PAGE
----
[Effect of verapamil on urinary calcium and oxalate excretion in renal stone formers].Hinyokika Kiyo. 1993 May; 39(5):425-31.HK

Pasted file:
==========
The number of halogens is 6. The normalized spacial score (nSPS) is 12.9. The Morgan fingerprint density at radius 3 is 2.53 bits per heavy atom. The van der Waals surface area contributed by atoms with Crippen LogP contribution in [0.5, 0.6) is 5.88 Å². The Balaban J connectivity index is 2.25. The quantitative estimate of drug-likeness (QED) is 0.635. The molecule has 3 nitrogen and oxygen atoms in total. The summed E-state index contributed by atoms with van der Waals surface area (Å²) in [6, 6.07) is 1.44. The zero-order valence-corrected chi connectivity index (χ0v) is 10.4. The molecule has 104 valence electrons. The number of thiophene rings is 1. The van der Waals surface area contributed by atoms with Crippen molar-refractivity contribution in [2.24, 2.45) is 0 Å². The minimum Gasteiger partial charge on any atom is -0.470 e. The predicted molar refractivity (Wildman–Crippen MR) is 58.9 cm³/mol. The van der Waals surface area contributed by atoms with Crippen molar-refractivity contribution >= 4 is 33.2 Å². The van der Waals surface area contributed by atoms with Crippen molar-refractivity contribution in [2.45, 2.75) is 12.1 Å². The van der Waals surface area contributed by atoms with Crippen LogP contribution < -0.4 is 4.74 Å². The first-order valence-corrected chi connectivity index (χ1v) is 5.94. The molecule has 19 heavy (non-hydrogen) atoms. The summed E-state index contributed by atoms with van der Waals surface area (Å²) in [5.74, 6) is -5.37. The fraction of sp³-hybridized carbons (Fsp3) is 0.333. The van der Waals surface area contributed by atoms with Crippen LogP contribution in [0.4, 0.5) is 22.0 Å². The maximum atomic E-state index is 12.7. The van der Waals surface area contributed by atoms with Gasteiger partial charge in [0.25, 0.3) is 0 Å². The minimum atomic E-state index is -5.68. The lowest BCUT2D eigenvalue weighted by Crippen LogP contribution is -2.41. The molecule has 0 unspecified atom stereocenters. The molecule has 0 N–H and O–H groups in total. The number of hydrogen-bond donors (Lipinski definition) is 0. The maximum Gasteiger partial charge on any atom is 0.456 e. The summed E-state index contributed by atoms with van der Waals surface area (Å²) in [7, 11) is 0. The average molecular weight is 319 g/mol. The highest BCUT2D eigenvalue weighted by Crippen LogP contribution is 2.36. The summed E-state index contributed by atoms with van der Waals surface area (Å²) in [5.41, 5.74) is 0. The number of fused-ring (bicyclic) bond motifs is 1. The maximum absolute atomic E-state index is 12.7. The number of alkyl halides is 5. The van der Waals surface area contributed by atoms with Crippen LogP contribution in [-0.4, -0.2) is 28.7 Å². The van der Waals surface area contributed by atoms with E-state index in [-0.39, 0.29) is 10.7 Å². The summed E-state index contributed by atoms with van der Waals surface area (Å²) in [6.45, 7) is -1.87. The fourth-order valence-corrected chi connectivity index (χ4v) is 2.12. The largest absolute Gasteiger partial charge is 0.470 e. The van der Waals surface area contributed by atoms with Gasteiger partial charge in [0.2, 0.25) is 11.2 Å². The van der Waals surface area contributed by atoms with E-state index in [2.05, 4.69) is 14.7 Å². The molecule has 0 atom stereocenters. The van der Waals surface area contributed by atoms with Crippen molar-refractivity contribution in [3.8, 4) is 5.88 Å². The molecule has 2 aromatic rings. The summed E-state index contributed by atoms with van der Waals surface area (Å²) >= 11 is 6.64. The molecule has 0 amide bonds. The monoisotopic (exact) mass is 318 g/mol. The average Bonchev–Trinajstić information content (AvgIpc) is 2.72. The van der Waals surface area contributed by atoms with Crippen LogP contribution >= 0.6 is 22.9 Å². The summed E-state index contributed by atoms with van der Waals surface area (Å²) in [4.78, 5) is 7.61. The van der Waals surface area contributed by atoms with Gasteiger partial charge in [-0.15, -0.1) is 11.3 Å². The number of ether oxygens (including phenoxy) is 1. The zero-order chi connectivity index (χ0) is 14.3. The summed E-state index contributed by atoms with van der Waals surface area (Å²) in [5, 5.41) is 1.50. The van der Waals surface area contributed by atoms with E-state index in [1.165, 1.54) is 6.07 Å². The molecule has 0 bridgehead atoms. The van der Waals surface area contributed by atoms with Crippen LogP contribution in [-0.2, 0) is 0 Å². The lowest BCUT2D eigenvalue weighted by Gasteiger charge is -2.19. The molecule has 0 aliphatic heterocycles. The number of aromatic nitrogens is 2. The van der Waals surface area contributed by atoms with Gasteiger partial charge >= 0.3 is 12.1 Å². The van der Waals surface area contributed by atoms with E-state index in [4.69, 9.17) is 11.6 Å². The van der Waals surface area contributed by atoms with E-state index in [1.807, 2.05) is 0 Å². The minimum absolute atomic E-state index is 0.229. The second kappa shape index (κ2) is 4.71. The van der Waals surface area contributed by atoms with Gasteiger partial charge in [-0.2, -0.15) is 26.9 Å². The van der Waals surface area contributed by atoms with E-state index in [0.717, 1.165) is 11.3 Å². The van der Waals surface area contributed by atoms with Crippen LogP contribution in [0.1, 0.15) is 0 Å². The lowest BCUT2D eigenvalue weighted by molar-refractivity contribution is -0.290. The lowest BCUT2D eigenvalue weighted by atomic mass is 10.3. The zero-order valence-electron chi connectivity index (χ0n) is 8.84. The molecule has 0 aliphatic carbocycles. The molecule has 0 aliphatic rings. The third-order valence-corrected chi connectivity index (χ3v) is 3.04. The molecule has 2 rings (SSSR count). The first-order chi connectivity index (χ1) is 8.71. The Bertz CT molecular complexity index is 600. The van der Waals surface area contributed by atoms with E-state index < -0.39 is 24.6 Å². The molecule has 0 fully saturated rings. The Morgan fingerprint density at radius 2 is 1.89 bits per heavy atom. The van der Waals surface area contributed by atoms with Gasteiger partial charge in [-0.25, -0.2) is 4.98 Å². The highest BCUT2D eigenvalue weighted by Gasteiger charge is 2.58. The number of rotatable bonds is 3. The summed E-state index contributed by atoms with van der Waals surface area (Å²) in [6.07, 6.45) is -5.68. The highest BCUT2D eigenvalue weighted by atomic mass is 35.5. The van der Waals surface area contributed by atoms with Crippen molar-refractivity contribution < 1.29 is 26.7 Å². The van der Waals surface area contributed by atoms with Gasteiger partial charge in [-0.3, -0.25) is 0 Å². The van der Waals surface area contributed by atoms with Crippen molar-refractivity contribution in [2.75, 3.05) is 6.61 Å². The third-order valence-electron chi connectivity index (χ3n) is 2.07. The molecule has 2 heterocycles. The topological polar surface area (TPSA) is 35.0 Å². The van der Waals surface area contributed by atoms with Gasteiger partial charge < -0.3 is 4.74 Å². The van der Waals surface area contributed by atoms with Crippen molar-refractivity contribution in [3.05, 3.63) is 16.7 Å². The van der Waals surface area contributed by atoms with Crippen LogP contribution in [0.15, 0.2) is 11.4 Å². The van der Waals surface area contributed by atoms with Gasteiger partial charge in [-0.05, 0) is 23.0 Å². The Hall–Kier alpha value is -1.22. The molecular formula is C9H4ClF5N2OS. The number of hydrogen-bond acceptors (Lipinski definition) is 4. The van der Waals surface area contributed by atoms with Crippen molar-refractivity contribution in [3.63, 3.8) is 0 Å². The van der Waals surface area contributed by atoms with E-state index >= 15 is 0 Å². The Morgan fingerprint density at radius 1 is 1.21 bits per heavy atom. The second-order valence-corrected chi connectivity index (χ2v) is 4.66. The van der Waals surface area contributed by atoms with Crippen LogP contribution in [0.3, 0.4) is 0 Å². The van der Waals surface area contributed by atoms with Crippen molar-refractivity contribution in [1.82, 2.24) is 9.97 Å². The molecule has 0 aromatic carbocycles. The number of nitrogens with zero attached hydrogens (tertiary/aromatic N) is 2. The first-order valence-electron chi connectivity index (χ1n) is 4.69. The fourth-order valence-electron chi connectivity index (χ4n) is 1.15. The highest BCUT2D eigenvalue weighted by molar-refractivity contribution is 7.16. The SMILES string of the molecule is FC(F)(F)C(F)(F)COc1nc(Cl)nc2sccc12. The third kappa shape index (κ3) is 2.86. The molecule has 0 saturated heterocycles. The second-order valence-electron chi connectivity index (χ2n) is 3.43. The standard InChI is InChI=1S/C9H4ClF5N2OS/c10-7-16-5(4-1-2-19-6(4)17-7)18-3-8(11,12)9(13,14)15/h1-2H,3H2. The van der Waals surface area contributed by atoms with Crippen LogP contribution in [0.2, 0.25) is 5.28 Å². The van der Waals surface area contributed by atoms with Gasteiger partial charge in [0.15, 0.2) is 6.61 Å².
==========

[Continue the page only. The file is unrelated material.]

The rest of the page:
The effect of the calcium antagonist verapamil on urinary calcium and oxalate excretion was examined and compared with that of trichlormethiazide to evaluate whether verapamil is useful in the prevention of calcium oxalate renal stones. Twenty-four-hour urine of 16 renal stone formers was measured at the outpatient clinic before and after administration of 120 mg/day verapamil for a mean duration of 2.7 months (range, 2 weeks to 6 months). The 24-hour urine was analyzed for creatinine, calcium, oxalic acid, magnesium and citric acid and the results compared with those in 20 renal stone formers who were administered trichlormethiazide. Verapamil was found to significantly reduce the urinary oxalate excretion of the 5 hyperoxaluric (> or = 50 mg/day) patients but no significant effect on urinary calcium, magnesium or citric acid was observed. Conversely, trichlormethiazide significantly decreased urinary calcium excretion in the hypercalciuric (> or = 250 mg/day) patients. Calcium oxalate risk index of hypercalciuric and hyperoxaluric patients was significantly reduced after the administration of verapamil. These findings suggest that verapamil is effective in reducing urinary oxalate excretion in the hyperoxaluric patients.